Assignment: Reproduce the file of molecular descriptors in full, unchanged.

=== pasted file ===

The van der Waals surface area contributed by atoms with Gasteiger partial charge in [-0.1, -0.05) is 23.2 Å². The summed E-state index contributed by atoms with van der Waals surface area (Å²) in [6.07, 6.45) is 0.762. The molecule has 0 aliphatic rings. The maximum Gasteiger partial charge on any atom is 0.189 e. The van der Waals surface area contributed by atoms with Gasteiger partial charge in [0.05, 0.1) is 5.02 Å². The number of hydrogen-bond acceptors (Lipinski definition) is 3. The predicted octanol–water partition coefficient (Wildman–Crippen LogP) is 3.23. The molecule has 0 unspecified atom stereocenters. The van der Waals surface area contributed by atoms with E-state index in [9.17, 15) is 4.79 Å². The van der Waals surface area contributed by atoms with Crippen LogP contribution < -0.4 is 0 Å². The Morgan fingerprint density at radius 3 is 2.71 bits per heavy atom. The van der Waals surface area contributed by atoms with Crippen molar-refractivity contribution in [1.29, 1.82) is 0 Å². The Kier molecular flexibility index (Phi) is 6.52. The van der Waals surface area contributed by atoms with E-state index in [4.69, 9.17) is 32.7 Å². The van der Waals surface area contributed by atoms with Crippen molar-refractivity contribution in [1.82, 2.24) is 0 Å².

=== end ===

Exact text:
The van der Waals surface area contributed by atoms with Gasteiger partial charge in [-0.1, -0.05) is 23.2 Å². The summed E-state index contributed by atoms with van der Waals surface area (Å²) in [6.07, 6.45) is 0.762. The molecule has 0 aliphatic rings. The maximum Gasteiger partial charge on any atom is 0.189 e. The van der Waals surface area contributed by atoms with Gasteiger partial charge in [0.05, 0.1) is 5.02 Å². The number of hydrogen-bond acceptors (Lipinski definition) is 3. The predicted octanol–water partition coefficient (Wildman–Crippen LogP) is 3.23. The molecule has 0 unspecified atom stereocenters. The van der Waals surface area contributed by atoms with E-state index in [9.17, 15) is 4.79 Å². The van der Waals surface area contributed by atoms with Crippen LogP contribution < -0.4 is 0 Å². The Morgan fingerprint density at radius 3 is 2.71 bits per heavy atom. The van der Waals surface area contributed by atoms with Crippen molar-refractivity contribution in [1.29, 1.82) is 0 Å². The Kier molecular flexibility index (Phi) is 6.52. The van der Waals surface area contributed by atoms with E-state index in [4.69, 9.17) is 32.7 Å². The van der Waals surface area contributed by atoms with Crippen molar-refractivity contribution in [1.82, 2.24) is 0 Å².